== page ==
Note that  makefile will reset  prettytranflg to T,  using resetvar,
    when called with the option NOCLISP.


The initial global declaration is INTEGER and STANDARD.

Table of Declarations

Declaration             INTERLISP functions to be used

                        ILESSP, IGREATERP

                        LESSP, FGTP




                        NCONC1, MAPCONC, MAPCON

RPLACA, RPLACD,         corresponding function
/RPLACA, ...

Local Declarations

The user  can also  make declarations affecting  a selected  function or
functions by inserting an expression of the form (CLISP: . declarations)
immediately  following  the  argument  list,  i.e.,  as  CADDR   of  the
definition.   Such  local  declarations  take  precedence   over  global
declarations.    Declarations  affecting   selected  variables   can  be
indicated by lists, where the  first element is the name of  a variable,
and  the rest  of  the list  the  declarations for  that  variable.  For
example, (CLISP: FLOATING (X INTEGER))  specifies that in  this function
integer arithmetic  be used for  computations involving X,  and floating
arithmetic for all  other computations.   The  user can also  make local
record   declarations   by  inserting   a   record   declaration,  e.g.,
(RECORD --),  (ARRAYRECORD --),  etc., in  the  local  declaration list.
Local record  declarations override global  record declarations  for the
function in which they appear.   Local declarations can also be  used to

    'involving'  means  where the  variable  itself is  an  operand. For
    example,  with  the  declaration  (FLOATING (X INTEGER))  in effect,
    (FOO X)+(FIE X)  would  translate  to  FPLUS,  i.e.,   use  floating
    arithmetic, even though X appears somewhere inside of  the operands,
    whereas   X+(FIE X)  would   translate  to   IPLUS.  If   there  are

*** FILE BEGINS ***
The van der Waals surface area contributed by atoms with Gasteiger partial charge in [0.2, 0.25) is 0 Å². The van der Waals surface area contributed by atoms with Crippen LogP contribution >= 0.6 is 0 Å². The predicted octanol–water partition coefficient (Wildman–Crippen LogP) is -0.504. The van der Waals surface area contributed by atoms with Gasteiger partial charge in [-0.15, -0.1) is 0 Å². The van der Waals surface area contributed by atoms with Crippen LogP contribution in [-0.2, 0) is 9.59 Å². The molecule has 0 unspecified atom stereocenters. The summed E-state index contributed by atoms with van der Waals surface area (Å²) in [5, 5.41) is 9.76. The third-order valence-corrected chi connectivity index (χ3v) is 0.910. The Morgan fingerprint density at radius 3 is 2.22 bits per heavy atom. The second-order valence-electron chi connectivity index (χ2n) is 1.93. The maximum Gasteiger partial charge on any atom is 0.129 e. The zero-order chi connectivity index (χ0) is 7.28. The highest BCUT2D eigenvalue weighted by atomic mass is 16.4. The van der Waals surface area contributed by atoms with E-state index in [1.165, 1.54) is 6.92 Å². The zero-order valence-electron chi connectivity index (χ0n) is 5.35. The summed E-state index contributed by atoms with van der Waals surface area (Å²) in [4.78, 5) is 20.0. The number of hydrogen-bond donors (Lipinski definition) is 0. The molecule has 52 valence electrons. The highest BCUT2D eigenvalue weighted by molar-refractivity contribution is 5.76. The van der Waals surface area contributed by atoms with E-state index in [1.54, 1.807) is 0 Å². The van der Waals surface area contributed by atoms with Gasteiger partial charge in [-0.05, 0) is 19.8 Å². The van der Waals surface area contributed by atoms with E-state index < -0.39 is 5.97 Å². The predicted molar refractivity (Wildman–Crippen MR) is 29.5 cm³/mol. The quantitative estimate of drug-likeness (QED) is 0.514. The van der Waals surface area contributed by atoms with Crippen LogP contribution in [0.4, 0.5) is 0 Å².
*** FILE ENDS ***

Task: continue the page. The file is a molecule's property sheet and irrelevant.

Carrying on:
declarations involving both  operands, e.g., X+Y, with  (X FLOATING)
    (Y INTEGER), whichever appears first in the declaration list will be


override the global  setting of certain DWIM/CLISP  parameters effective
only for transformations within that function, by including in the local
declaration  an  expression   of  the  form   (variable = value),  e.g.,

The  CLISP: expression  is  converted to  a  comment of  a  special form
recognized by CLISP.  Whenever  a CLISP transformation that  is affected
by declarations  is about to  be performed in  a function,  this comment
will be searched  for a relevant declaration,  and if one is  found, the
corresponding function will be used.  Otherwise, if none are  found, the
global declaration(s) currently in effect will be used.

Local declarations are  effective in the order  that they are  given, so
that  later declarations  can be  used to  override earlier  ones, e.g.,
RPLACD be used.  An exception to this is that declarations  for specific
variables  take  precedence  of  general,   function-wide  declarations,
regardless     of     the     order     of     appearance,     as     in

Clispify  also checks  the declarations  in effect  before  selecting an
infix operator to ensure that the corresponding CLISP construct would in
fact  translate  back  to  this  form.   For  example,  if   a  FLOATING
declaration is in effect, clispify will convert (FPLUS X Y) to  X+Y, but
leave (IPLUS X Y) as is.  Note that if (FPLUS X Y) is CLISPIFYed while a